Mrs Blackthorne laughed derisively, “I think you must mean sore points. Obviously you aren’t supposed to tell anyone about them, Joel, and neither was David. Tell your mother she will be hearing from the authorities about this and to expect a call from the RSPCA later today.”

“The RSPCA, what’ve they got to do with it?” Joel’s confusion was evident.

“Just pass on the message please, Joel. Goodbye.” The line went dead before he had a chance to reply and I found him holding the telephone and staring at it as I came in the door moments later. “It doesn’t bite,” I told him, as the expression on his face was one of anxiety.

“It’s not that.” He replied, “I’ve just had the weirdest telephone call.” And after playing back the tape I was as perplexed as he. What on earth was going on?

Still it was that time of day when everything seems to happen at once and though the matter was at the back of my mind as I prepared dinner, I wasn’t forcefully reminded of it until the evening when someone knocked at the door.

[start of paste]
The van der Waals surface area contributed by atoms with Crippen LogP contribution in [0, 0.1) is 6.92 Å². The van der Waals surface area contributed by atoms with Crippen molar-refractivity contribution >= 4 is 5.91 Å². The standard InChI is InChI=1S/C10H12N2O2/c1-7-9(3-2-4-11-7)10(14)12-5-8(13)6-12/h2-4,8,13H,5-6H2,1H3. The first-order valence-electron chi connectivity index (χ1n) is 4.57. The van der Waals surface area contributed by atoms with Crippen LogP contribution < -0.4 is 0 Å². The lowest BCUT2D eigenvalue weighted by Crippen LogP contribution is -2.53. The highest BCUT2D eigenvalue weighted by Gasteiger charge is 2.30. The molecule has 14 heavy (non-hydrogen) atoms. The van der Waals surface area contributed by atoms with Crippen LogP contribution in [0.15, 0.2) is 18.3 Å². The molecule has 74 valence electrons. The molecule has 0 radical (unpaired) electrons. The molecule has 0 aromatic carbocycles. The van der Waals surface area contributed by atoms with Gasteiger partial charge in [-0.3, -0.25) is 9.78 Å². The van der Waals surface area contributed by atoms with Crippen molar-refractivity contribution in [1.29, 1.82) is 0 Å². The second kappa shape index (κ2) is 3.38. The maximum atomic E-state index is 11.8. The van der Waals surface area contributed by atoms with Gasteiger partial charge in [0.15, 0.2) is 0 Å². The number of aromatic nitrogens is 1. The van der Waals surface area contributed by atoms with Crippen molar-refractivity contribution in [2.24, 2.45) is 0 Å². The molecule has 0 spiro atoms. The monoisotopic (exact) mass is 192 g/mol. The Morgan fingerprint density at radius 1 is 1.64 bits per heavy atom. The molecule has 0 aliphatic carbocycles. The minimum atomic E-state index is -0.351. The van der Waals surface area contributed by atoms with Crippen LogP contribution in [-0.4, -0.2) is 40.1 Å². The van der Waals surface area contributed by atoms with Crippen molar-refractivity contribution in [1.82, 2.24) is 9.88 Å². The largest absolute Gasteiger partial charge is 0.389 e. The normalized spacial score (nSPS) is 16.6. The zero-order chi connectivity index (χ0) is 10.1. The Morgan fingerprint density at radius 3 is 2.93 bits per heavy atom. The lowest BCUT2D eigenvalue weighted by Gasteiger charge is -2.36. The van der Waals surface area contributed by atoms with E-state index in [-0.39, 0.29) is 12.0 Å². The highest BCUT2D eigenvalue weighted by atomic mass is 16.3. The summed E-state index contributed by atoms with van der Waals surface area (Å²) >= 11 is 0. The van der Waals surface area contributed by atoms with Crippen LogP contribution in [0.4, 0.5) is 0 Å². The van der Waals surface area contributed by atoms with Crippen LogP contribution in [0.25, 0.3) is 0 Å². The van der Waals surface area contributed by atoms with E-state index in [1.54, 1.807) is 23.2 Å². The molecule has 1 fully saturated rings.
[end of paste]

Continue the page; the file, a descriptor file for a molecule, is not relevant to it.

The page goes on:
Now that might not be as mind blowing to some people as it is to us, but where we live in the back of beyond, someone knocking on our door in the evening is as remote as a green sunset, and we all froze. “Who can that be?” My husband asked looking up from his newspaper.

“I don’t know.” I replied nervously, “Why don’t you go and see?”

“Can’t you do it?” He asked refusing to leave the comfort of his armchair.

“It might be an axe murderer. It would be better if you went.” I told him.

“Are you trying to get rid of me?” He asked, actually leaving the chair and crossing the room just as the knocking became more persistent. He froze on the spot took one look at me and went back to his chair. “You get it.” He said. “Its probably someone for you anyway.”

“Oh I’ll get it.” Joel brushed past me, “I’m going out to see da rain anyway.” For the life of me I couldn’t understand what he’d said but forgot about that in the heat of the moment.